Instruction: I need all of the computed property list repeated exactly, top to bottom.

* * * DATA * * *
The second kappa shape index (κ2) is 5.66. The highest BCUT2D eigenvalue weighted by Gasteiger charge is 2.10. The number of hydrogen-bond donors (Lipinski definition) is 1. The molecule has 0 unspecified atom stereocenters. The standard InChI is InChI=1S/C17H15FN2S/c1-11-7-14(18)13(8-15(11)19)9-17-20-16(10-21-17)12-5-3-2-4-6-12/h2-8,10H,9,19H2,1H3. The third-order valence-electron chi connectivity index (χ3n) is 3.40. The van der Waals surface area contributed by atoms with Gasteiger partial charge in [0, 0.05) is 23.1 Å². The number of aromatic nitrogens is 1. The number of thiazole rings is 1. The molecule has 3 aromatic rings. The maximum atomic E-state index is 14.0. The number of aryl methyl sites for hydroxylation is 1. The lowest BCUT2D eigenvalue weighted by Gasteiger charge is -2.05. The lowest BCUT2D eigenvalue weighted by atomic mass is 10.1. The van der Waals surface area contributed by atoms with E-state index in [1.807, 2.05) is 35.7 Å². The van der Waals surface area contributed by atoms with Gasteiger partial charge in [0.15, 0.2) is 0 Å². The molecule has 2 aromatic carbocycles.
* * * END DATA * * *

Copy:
The second kappa shape index (κ2) is 5.66. The highest BCUT2D eigenvalue weighted by Gasteiger charge is 2.10. The number of hydrogen-bond donors (Lipinski definition) is 1. The molecule has 0 unspecified atom stereocenters. The standard InChI is InChI=1S/C17H15FN2S/c1-11-7-14(18)13(8-15(11)19)9-17-20-16(10-21-17)12-5-3-2-4-6-12/h2-8,10H,9,19H2,1H3. The third-order valence-electron chi connectivity index (χ3n) is 3.40. The van der Waals surface area contributed by atoms with Gasteiger partial charge in [0, 0.05) is 23.1 Å². The number of aromatic nitrogens is 1. The number of thiazole rings is 1. The molecule has 3 aromatic rings. The maximum atomic E-state index is 14.0. The number of aryl methyl sites for hydroxylation is 1. The lowest BCUT2D eigenvalue weighted by Gasteiger charge is -2.05. The lowest BCUT2D eigenvalue weighted by atomic mass is 10.1. The van der Waals surface area contributed by atoms with E-state index in [1.807, 2.05) is 35.7 Å². The van der Waals surface area contributed by atoms with Gasteiger partial charge in [0.15, 0.2) is 0 Å². The molecule has 2 aromatic carbocycles.